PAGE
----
Racing to Teach in Brooklyn

by

03/10/2006

Court St. & Remsen St., Brooklyn, NY 11201

Neighborhood: Brooklyn, Brooklyn Heights

I teach race and ethnic relations at a college to a genuinely diverse (racially, ethnically, economically) student body in Brooklyn. I am particularly fortunate because the students I teach are more than comfortable about speaking out and sharing their own experiences. I enjoy seeing the dynamics between the different groups in the class; they self-divide along friendly – even cheerful – racial and ethnic lines. The groups enjoy teasing and nudging each other, and they take almost of all of the discussions of stereotypes and racism without much offense. I love teaching this course, more than any other, but I recognize that we make progress in the class because of the students – they are more than willing to be open and honest about things that make most of us want to crawl under the table.

When we first approach the subject of race, the students always suggest that we should take a field trip to the cafeteria at the school, where there are two distinct eating areas. Out of class, a student tells me that they call one the “cracketeria” and the other the “blacketeria”. I’m confused, and ask if the “cracketeria” is where students smoke crack, but the woman tells me that is where the “crackers” eat, and the other one is where the black students eat. I have noticed this, and we talk about it, but the students say it is all self-selection and it doesn’t bother them. “We like to listen to loud music when we eat,” one African-American student tells me, “and they don’t, so we just sit in different areas.” I ask them if they feel the lack of interaction between the races in the cafeteria to be a problem, and they say it is not an issue at all because they feel that it is a choice that they freely make. “There aren’t signs that say ‘white’ and ‘colored’,” they point out, “so we just sit where we feel comfortable sitting.”

Some of the discussions are funny – when we talk about Italian-Americans, the non-Italian students say that the Italians have “crazy” accents. The Italian students acknowledge that they have particular accents, and don’t seem offended at all by this characterization. One student, rather poignantly, says that he hopes his child will grow up to be “more refined” than he is and not have such an obvious Italian accent. I try to point out that Italian-Americans who live in, say, California or Idaho, don’t have the same accent, and that perhaps it is unique to Italians who grow up in predominantly Italian neighborhoods in New York City. I tell them that I attended graduate school with many Italian-Americans, and they didn’t have the accent in question. They smirk and tell me that anyone at Yale isn’t a “real” Italian – one Italian student tells me, “Look, if you are Italian you talk like you are Italian – and if you don’t, you are a just a big phony,” and his friends all agree and high-five one another, so I don’t pursue the point. Most of the stereotypes of Italians that the students bring up are positive – big families, close-knit, and good food.

One student, however, says that Italians are often racist, and I ask if he is referring to the notorious racist crimes that took place in Bensonhurst and Howard Beach two decades ago. They don’t have any first-hand memory of these crimes, but many of the Italians in the class live in those neighborhoods, and say that times have changed and people aren’t as racist today as they might have once been. A black student who attended public school in a predominantly white neighborhood disagrees, and says that her experience as one of only a few black students in the school was horrible and unpleasant. The whites who attended her high school disagree with her, defending themselves and saying they aren’t racist and that she is imagining things, but I can also tell that they listen to her carefully and that they are considering her perspective and are not dismissing her. They try to convince her that her perceptions are wrong, but they don’t get far because she is insistent that the experience was one of humiliation. She is a well-respected student, who always makes good points, and the other students gradually come around to the idea that she might have actually found her experience in an all-white high school intimidating and less than perfect.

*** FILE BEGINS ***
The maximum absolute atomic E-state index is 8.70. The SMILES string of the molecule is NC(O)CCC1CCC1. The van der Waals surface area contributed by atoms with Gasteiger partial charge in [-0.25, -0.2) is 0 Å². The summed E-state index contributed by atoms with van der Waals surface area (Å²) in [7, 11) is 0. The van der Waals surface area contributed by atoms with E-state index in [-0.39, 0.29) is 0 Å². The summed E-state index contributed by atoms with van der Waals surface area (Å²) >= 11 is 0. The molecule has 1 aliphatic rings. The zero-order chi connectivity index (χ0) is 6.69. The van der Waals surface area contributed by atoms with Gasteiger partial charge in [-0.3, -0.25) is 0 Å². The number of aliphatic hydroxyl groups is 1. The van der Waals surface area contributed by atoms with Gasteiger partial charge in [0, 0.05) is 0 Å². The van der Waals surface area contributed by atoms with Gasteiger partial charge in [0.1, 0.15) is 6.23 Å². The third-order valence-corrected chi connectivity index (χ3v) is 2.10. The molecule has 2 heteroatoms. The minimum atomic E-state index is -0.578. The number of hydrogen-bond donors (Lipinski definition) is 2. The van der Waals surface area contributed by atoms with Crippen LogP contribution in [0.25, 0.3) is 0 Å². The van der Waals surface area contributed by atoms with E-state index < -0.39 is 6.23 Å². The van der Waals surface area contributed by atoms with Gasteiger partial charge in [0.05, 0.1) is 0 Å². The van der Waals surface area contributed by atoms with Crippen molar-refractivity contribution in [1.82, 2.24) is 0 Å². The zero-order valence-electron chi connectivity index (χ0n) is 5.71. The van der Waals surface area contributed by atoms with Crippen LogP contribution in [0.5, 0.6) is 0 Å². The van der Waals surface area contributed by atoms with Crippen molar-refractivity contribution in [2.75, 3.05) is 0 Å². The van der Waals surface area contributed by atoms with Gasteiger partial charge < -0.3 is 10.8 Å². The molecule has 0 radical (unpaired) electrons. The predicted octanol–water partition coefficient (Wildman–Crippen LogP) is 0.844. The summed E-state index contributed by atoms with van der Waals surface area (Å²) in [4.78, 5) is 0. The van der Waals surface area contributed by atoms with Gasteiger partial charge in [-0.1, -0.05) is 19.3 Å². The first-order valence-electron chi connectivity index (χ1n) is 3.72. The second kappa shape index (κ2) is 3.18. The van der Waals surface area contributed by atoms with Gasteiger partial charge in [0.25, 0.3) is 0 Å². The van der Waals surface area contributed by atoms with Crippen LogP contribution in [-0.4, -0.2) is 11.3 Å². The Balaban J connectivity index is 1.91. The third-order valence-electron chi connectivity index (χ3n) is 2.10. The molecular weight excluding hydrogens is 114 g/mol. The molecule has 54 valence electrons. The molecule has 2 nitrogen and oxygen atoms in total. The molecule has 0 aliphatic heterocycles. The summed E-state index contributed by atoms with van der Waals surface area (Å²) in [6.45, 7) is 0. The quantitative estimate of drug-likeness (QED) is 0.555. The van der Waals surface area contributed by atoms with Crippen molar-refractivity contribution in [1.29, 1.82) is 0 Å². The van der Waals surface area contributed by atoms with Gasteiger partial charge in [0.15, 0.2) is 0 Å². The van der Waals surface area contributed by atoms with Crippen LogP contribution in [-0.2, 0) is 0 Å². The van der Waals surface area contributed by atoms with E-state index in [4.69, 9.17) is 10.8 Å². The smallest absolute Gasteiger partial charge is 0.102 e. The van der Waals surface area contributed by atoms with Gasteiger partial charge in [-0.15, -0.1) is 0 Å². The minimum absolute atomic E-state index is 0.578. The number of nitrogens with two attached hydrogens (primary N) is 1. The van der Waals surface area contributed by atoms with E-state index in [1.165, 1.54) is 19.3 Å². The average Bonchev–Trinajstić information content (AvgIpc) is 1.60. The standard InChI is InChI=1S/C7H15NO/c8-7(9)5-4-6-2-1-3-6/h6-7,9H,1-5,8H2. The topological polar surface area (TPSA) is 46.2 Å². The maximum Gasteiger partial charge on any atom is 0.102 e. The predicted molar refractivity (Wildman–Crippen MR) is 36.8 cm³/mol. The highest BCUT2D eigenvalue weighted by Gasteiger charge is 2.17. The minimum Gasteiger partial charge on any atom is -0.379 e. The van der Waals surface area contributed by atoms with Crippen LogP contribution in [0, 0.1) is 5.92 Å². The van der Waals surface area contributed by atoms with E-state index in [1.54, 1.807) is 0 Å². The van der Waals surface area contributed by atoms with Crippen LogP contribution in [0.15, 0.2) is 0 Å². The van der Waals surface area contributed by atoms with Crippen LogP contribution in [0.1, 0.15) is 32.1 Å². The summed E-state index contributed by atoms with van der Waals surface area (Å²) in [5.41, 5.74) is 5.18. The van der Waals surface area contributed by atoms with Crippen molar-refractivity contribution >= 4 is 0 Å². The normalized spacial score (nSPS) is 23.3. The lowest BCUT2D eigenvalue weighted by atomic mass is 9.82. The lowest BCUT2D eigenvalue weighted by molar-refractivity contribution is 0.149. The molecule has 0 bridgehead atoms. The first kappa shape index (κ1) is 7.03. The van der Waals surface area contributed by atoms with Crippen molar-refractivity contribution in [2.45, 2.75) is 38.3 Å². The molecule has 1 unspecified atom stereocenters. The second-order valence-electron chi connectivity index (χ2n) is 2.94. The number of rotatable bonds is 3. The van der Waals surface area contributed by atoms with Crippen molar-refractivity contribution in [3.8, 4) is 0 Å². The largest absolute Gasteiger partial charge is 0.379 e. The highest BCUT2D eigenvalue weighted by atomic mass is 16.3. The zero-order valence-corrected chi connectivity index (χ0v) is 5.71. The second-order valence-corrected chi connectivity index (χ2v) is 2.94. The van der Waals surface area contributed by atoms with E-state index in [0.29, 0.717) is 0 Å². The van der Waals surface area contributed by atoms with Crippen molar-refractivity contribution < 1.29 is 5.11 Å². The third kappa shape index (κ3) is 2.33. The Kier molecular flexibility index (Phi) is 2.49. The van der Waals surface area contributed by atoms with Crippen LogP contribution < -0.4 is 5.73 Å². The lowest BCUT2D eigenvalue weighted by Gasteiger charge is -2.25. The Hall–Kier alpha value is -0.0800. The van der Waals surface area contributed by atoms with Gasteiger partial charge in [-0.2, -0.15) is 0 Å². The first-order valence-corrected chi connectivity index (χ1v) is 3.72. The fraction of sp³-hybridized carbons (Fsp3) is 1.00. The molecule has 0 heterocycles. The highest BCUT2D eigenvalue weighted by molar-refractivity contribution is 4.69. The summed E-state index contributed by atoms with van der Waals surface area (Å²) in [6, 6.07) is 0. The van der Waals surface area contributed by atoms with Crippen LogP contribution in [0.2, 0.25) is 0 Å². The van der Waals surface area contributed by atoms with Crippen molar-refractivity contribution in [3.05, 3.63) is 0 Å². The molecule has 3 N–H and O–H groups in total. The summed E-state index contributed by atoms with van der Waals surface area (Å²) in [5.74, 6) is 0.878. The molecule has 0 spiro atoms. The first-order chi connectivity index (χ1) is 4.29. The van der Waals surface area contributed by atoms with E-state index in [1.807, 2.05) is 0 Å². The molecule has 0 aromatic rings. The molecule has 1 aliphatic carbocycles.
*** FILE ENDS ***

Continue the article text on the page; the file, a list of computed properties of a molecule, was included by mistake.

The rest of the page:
We talk about a crime that happened this past summer in Howard Beach involving a white man of Italian descent who fractured the skull of an African American man with a baseball bat while yelling racial epithets. The crime is widely covered in the New York media, and was classified as a hate crime. The class is interested when an Italian student tells the class the man charged with this crime is a friend that he has known for many years and that he is most definitely “not racist.” He explains to the class that his friend was angry and he only yelled the racist epithets during a heated confrontation, and that he was enraged, out of control, and didn’t know what he was saying. He also tells us the black kids weren’t innocent bystanders, as in the cases two decades ago. He says they were out looking for trouble and were going to steal a car, and there was some long-standing issue regarding a stolen necklace between the two groups, so on some level they deserved what they got. We have an excellent discussion about this – almost the entire class participates, and I’m impressed at the sophistication with which all students engage and discuss the different meanings of racism.